As a society, we have grown accustom to having options. With the growth of available options in nearly every area of life, we have developed a preference (and expectation) for choices and speedy delivery. Therefore, it’s no wonder that the flood industry would be any different. Property owners want more than the standard, cookie-cutter government issued flood policies and thus, the creation of private market flood options occurred.
While private market flood insurance has been hailed by some sources as the “fix-all” for flood insurance, there are many options that property owners and insurance professionals should consider before making a market selection.
1. Do you need specialized flood insurance coverage?
Consider what coverages you will need on your flood policy. Are you using the property as a rental? Will you be occupying the property and need coverage for your personal effects?
Private flood insurance enables property owners to supplement the NFIP product, providing coverage that homeowners expect from their homeowners’ policies for exposures such as outdoor property, detached structures and basements.
2. Do you have a finished basement or pool?
The NFIP does not cover personal property in basements, so displaced homeowners or homeowners with built-out basements are responsible for these bills. If a storm surge dumps a ton of sand into your client’s pool, is your client prepared to shoulder the costs of the resulting clean-up? Private options can help. For example, NFS Edge offers homeowners the option for $1,000 swimming pool clean-up protection.
3. Does your property value exceed $250,000?
The value of custom-built homes continues to increase with replacement costs rising well above $250,000, the current limit on government-issued coverage. Now, owners of residential homes in lower-risk, non-mandatory flood zones have options with higher coverage limits at affordable rates through private flood insurance programs.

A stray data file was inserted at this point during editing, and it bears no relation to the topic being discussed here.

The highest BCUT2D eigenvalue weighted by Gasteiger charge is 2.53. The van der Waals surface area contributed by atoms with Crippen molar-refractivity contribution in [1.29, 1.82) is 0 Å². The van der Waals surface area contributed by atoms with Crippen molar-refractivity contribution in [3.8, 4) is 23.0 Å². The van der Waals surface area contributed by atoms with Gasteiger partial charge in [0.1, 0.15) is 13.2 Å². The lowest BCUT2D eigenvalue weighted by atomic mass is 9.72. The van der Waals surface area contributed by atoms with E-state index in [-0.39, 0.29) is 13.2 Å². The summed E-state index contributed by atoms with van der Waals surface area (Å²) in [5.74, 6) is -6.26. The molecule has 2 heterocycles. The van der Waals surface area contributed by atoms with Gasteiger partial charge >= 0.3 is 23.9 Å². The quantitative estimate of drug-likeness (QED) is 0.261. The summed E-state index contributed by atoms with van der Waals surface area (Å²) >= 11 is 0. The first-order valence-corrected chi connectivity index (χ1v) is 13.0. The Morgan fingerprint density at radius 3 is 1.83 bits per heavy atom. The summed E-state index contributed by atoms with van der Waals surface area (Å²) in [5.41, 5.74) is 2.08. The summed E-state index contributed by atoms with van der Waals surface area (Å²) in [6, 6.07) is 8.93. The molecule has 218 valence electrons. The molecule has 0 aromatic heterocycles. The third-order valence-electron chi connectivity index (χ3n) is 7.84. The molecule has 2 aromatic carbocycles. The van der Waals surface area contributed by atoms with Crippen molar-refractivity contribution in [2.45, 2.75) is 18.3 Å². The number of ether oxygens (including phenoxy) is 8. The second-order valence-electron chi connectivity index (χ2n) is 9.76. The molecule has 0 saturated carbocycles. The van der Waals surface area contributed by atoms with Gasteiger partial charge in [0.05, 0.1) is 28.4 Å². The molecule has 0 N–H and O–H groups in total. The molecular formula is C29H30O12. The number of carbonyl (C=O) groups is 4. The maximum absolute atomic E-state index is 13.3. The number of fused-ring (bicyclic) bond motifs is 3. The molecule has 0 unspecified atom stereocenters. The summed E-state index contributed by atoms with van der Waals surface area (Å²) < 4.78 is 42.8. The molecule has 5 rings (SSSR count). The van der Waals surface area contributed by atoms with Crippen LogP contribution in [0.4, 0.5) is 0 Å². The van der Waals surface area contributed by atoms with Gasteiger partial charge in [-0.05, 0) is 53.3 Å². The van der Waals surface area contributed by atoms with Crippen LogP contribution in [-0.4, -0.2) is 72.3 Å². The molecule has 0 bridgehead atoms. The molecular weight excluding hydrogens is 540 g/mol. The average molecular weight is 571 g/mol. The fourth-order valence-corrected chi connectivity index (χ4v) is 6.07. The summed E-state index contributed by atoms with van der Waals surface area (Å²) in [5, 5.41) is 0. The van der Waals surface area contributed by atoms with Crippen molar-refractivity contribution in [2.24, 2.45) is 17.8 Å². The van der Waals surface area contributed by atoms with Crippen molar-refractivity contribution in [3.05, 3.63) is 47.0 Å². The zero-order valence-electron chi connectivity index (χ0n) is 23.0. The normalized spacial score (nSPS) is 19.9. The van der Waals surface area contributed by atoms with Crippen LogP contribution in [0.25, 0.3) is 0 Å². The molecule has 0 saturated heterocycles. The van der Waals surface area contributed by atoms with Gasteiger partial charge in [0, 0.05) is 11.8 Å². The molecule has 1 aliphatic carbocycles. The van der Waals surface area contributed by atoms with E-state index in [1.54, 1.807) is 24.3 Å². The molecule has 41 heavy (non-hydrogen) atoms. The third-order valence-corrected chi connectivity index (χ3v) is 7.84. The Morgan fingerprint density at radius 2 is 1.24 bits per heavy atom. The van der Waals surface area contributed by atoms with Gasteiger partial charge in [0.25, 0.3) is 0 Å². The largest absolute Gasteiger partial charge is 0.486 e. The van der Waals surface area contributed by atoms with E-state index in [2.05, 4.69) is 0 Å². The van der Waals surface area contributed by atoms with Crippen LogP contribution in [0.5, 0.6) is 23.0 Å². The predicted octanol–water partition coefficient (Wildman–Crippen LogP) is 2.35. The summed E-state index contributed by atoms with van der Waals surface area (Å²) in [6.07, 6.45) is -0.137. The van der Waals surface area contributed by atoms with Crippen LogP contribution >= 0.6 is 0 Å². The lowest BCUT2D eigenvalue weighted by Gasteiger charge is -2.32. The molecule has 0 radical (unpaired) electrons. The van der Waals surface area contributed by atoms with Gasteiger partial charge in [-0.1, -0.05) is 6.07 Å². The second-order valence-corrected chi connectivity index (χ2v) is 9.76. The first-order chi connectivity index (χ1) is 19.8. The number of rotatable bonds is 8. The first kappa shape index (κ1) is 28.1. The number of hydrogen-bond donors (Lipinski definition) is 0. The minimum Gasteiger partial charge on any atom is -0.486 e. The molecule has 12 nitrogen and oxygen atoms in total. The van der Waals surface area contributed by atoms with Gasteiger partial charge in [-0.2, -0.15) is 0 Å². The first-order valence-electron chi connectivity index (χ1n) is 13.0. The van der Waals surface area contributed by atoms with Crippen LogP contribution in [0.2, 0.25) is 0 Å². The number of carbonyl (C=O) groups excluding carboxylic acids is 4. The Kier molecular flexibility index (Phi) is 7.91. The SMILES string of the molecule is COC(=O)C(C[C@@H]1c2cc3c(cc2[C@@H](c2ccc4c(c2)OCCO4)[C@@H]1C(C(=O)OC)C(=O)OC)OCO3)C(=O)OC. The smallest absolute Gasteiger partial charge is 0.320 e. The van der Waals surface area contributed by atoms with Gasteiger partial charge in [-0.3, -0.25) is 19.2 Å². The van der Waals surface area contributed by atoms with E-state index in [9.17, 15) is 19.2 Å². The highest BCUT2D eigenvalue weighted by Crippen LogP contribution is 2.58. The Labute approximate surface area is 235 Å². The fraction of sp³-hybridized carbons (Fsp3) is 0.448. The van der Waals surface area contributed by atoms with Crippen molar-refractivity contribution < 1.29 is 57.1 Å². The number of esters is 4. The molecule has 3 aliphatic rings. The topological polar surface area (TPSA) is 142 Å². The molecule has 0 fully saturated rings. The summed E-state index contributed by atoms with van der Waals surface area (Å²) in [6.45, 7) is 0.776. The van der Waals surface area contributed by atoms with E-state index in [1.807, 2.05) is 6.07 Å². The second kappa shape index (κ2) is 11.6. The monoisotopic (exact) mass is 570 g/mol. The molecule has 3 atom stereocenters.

4. Would you need assistance with additional living expenses if you experience flood damage?
When weighing coverage options remember that the NFIP does not cover additional living expenses. With a private flood policy, you can opt to add additional living expense coverage. This valuable coverage helps homeowners who have been displaced as a result of a flood by covering the costs of shelter and meals. For instance, some NFS Edge policies offer $5,000 per occurrence in Additional Living Expenses (ALE) along with $500 in food spoilage coverage.
5. Are your personal belongings valued at more than $100,000?
Consider your property’s use. If this is a personally occupied property, you will need to consider the coverage needed for your personal property. If the property is used as a rental property, typically the amount of personal property coverage is relatively low.
6. Would you consider an application process that doesn’t require submitting photographs or an elevation certificate?
Speed of delivery and streamlined processes of today’s private flood insurance options are increasingly attractive to clients. For example, agents can often quote a private flood policy in less than a minute. In addition, some property owners may be able to obtain a quote without an elevation certificate and without providing property photographs.
7. Would you like to avoid federal surcharges or reserve fund assessments?
Private products are not subject to federal surcharges or reserve fund assessments, and they may be less expensive to purchase than NFIP flood insurance.
The Choice Insurance Agency’s mission is to help you get from where you are to where you want to be financially by planning, achieving your plan and protecting your plan from unexpected events. In the process, our goal is to deliver insurance services in a manner that exceeds your expectations. See what The Choice Insurance Agency can do for you today. Give us a call at 757-416-5100. to speak with one of the licensed, professional members of our team or request a contact here. The Choice Insurance Agency. We’re on YOUR side. 757-416-5100.
Points and details derived from “Understanding private flood insurance options” article on November 17, 2017 by John Dickson. See the full Property Casualty 360 article here.